NPR continued their great series about the care of the disabled including this one discussing the growth in population of young people as nursing home residents. Young people ages 31 to 64 now make up 14 percent of the nursing home population, an analysis of federal data from the Department of Health and Human Services by NPR’s Investigative Unit found. That’s up from 10 percent just 10 years ago. In the past 10 years, adults ages 31 to 64 have been the fastest-growing population in nursing homes.
According to a study by the AARP Public Policy Institute, the cost of attendant care is about a third the cost of providing care in a nursing home or institution. So as states face record budget gaps, the programs that help people live at home are cut. Nancy Miller, at the University of Maryland, Baltimore County, thinks that may be one reason the percentage of 31- to 64-year-olds is growing in nursing homes. Miller, an associate professor in the school’s department of public policy, has been studying why young people enter nursing homes and published several reports documenting these data. She has found that it’s also this same group going into nursing homes at higher rates. It’s a trend she has found in almost every state over the past 10 years.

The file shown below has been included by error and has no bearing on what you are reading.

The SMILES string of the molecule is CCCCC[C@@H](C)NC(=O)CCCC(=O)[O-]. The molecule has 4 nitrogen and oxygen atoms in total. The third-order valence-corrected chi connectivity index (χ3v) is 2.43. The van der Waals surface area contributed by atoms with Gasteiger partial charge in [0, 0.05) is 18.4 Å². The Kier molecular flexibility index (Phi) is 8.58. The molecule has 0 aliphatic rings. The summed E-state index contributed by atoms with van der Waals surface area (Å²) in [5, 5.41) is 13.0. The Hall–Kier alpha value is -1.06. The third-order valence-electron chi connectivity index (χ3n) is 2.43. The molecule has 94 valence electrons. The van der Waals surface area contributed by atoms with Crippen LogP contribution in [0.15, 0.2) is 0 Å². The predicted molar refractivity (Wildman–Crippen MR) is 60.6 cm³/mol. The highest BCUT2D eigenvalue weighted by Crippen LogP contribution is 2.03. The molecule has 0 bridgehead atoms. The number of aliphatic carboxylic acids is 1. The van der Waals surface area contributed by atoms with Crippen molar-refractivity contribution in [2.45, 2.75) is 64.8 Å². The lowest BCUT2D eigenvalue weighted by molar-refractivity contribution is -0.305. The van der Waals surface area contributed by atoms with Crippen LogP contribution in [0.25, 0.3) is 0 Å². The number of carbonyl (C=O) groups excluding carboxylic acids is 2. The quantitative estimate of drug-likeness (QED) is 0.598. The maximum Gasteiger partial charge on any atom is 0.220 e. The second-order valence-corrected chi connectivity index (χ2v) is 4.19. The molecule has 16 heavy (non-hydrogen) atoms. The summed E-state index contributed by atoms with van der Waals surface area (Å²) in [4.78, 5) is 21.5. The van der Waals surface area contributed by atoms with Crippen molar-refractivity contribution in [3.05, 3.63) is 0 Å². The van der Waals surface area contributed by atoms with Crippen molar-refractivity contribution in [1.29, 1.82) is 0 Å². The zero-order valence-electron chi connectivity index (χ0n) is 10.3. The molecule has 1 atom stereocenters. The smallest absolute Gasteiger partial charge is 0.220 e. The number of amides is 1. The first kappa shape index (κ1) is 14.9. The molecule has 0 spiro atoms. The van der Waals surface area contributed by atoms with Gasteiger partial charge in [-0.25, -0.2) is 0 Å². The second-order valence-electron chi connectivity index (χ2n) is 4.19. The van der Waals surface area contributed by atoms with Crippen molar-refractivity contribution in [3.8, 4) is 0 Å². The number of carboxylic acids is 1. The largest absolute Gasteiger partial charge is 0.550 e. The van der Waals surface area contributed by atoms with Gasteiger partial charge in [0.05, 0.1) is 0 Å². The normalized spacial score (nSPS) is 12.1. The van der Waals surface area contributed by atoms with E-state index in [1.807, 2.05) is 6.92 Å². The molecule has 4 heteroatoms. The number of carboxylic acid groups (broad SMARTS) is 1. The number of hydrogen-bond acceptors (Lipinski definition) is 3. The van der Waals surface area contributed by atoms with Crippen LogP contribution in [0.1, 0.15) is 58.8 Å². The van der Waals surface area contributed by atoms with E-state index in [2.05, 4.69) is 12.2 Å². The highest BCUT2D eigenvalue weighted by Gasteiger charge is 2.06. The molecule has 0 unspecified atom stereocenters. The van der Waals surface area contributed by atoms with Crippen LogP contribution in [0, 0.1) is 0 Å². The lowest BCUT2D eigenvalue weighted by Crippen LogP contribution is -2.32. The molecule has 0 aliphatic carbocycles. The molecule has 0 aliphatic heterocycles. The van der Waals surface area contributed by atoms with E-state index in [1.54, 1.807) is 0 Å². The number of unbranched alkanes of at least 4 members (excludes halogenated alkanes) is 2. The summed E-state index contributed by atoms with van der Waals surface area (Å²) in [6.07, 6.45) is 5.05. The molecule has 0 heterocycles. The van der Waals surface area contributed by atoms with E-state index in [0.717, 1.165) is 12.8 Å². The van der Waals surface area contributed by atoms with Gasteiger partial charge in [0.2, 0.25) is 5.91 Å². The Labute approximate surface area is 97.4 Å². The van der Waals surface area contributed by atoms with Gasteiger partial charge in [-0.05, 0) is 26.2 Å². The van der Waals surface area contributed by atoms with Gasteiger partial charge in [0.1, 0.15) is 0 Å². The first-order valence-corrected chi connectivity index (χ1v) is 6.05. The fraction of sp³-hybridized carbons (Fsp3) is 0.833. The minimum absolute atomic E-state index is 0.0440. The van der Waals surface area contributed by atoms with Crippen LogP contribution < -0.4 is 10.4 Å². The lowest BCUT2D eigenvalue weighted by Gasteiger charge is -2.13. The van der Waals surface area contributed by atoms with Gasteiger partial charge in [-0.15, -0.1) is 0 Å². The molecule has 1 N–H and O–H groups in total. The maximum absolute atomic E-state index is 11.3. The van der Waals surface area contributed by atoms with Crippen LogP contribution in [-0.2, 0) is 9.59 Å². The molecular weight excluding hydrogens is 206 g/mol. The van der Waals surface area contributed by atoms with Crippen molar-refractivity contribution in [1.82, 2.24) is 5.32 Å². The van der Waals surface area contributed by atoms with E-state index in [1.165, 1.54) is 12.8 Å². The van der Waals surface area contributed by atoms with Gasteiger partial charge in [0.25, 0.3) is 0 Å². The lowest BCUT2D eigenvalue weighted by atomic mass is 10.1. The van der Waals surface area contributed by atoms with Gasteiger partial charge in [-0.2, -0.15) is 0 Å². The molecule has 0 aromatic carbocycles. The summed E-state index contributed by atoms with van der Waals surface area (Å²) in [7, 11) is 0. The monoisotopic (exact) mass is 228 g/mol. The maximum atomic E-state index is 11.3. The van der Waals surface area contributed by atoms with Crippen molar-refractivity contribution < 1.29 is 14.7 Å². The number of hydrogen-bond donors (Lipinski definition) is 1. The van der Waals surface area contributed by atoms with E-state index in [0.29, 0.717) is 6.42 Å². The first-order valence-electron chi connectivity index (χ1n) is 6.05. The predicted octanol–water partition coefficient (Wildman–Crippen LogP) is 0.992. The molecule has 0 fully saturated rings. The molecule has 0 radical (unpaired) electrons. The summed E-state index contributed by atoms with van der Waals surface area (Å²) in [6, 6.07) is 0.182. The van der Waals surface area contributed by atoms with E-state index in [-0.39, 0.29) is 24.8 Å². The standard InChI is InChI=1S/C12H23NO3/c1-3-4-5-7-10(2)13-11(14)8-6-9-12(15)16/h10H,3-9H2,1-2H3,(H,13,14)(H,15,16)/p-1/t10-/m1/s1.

Pat McMurry, who runs a nursing home outside Atlanta, agrees that it’s the availability and funding of state programs that has caused the growth of working-age people in nursing homes.
"I’ve been in this business for almost 50 years now," McMurry said. "And traditionally, nursing homes were the little old men or the little old ladies that either outlived their relatives or had some kind of a fall or a fracture. Now we’re seeing a transition to a younger population, either for psychiatric issues, which once upon a time were addressed in psychiatric state hospitals, which a lot of those have closed. So this is really the only means available that are financially reimbursed."
More than 60 percent of what states spend on long-term care for the elderly and disabled goes to pay for people to live in a nursing home. The amount spent on home-based care has grown slowly, but not enough to meet the need. Nationwide, there are some 400,000 people on state waiting lists for home-based care, double the number 10 years ago.
The Community Choice Act would end the "institutional bias" in Medicaid and make it mandatory for states to pay for home-based care, just like it is a requirement to pay for nursing home care now. A pilot program was included in the recent health care overhaul, but it’s voluntary for states. The larger bill has stalled in Congress. The Congressional Budget Office estimates it would only cost $5 billion a year, and would be offset by the cost savings of caring for people at home.
See article from The Washington Post about young quadriplegics in nursing homes.